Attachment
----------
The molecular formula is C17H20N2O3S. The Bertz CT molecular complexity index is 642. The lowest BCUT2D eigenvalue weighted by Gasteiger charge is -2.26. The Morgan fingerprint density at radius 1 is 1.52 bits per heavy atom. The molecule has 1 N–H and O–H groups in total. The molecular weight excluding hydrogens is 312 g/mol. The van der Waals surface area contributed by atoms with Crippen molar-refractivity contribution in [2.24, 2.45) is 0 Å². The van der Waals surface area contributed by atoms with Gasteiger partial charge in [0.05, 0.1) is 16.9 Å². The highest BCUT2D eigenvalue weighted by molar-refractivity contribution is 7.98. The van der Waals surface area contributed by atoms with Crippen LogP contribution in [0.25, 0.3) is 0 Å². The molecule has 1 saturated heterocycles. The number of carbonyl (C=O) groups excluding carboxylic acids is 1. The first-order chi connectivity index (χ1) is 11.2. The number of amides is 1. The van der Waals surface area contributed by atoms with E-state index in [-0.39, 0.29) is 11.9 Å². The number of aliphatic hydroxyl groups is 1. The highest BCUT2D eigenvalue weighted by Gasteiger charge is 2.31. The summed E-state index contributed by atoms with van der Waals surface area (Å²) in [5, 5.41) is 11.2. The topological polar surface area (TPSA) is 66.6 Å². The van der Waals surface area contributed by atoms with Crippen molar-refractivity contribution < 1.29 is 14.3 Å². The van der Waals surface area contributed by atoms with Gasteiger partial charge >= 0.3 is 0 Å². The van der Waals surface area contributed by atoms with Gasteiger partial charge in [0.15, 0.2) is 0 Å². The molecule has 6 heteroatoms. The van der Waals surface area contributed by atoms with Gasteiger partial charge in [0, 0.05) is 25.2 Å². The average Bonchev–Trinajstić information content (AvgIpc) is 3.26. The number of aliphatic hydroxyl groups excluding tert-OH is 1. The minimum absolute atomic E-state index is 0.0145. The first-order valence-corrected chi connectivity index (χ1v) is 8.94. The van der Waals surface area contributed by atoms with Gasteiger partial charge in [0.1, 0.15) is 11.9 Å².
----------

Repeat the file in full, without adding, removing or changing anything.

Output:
The molecular formula is C17H20N2O3S. The Bertz CT molecular complexity index is 642. The lowest BCUT2D eigenvalue weighted by Gasteiger charge is -2.26. The Morgan fingerprint density at radius 1 is 1.52 bits per heavy atom. The molecule has 1 N–H and O–H groups in total. The molecular weight excluding hydrogens is 312 g/mol. The van der Waals surface area contributed by atoms with Crippen molar-refractivity contribution in [2.24, 2.45) is 0 Å². The van der Waals surface area contributed by atoms with Gasteiger partial charge in [0.05, 0.1) is 16.9 Å². The highest BCUT2D eigenvalue weighted by molar-refractivity contribution is 7.98. The van der Waals surface area contributed by atoms with Crippen LogP contribution in [0.25, 0.3) is 0 Å². The molecule has 1 saturated heterocycles. The number of carbonyl (C=O) groups excluding carboxylic acids is 1. The first-order chi connectivity index (χ1) is 11.2. The number of amides is 1. The van der Waals surface area contributed by atoms with E-state index in [-0.39, 0.29) is 11.9 Å². The number of aliphatic hydroxyl groups is 1. The highest BCUT2D eigenvalue weighted by Gasteiger charge is 2.31. The summed E-state index contributed by atoms with van der Waals surface area (Å²) in [5, 5.41) is 11.2. The topological polar surface area (TPSA) is 66.6 Å². The van der Waals surface area contributed by atoms with Crippen molar-refractivity contribution < 1.29 is 14.3 Å². The van der Waals surface area contributed by atoms with Gasteiger partial charge >= 0.3 is 0 Å². The van der Waals surface area contributed by atoms with Gasteiger partial charge in [0.15, 0.2) is 0 Å². The molecule has 6 heteroatoms. The van der Waals surface area contributed by atoms with Gasteiger partial charge in [0, 0.05) is 25.2 Å². The average Bonchev–Trinajstić information content (AvgIpc) is 3.26. The number of aliphatic hydroxyl groups excluding tert-OH is 1. The minimum absolute atomic E-state index is 0.0145. The first-order valence-corrected chi connectivity index (χ1v) is 8.94. The van der Waals surface area contributed by atoms with Gasteiger partial charge in [0.1, 0.15) is 11.9 Å².